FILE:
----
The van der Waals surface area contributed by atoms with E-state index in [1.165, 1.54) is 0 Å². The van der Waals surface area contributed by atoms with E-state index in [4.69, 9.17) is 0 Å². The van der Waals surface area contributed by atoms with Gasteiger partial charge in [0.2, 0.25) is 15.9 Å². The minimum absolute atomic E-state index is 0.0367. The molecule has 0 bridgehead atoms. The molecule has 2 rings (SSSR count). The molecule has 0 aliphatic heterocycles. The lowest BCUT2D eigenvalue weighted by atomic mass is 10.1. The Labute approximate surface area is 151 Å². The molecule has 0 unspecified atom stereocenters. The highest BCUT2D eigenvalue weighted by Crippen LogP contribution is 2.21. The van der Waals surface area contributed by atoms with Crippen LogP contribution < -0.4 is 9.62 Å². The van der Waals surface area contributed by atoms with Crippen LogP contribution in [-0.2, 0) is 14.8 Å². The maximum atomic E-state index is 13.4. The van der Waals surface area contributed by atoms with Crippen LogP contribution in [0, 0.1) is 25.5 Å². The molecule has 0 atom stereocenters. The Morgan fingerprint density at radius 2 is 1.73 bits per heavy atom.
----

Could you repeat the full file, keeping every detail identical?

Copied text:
The van der Waals surface area contributed by atoms with E-state index in [1.165, 1.54) is 0 Å². The van der Waals surface area contributed by atoms with E-state index in [4.69, 9.17) is 0 Å². The van der Waals surface area contributed by atoms with Gasteiger partial charge in [0.2, 0.25) is 15.9 Å². The minimum absolute atomic E-state index is 0.0367. The molecule has 0 bridgehead atoms. The molecule has 2 rings (SSSR count). The molecule has 0 aliphatic heterocycles. The lowest BCUT2D eigenvalue weighted by atomic mass is 10.1. The Labute approximate surface area is 151 Å². The molecule has 0 unspecified atom stereocenters. The highest BCUT2D eigenvalue weighted by Crippen LogP contribution is 2.21. The van der Waals surface area contributed by atoms with Crippen LogP contribution < -0.4 is 9.62 Å². The van der Waals surface area contributed by atoms with Crippen LogP contribution in [-0.2, 0) is 14.8 Å². The maximum atomic E-state index is 13.4. The van der Waals surface area contributed by atoms with Crippen LogP contribution in [0, 0.1) is 25.5 Å². The molecule has 0 atom stereocenters. The Morgan fingerprint density at radius 2 is 1.73 bits per heavy atom.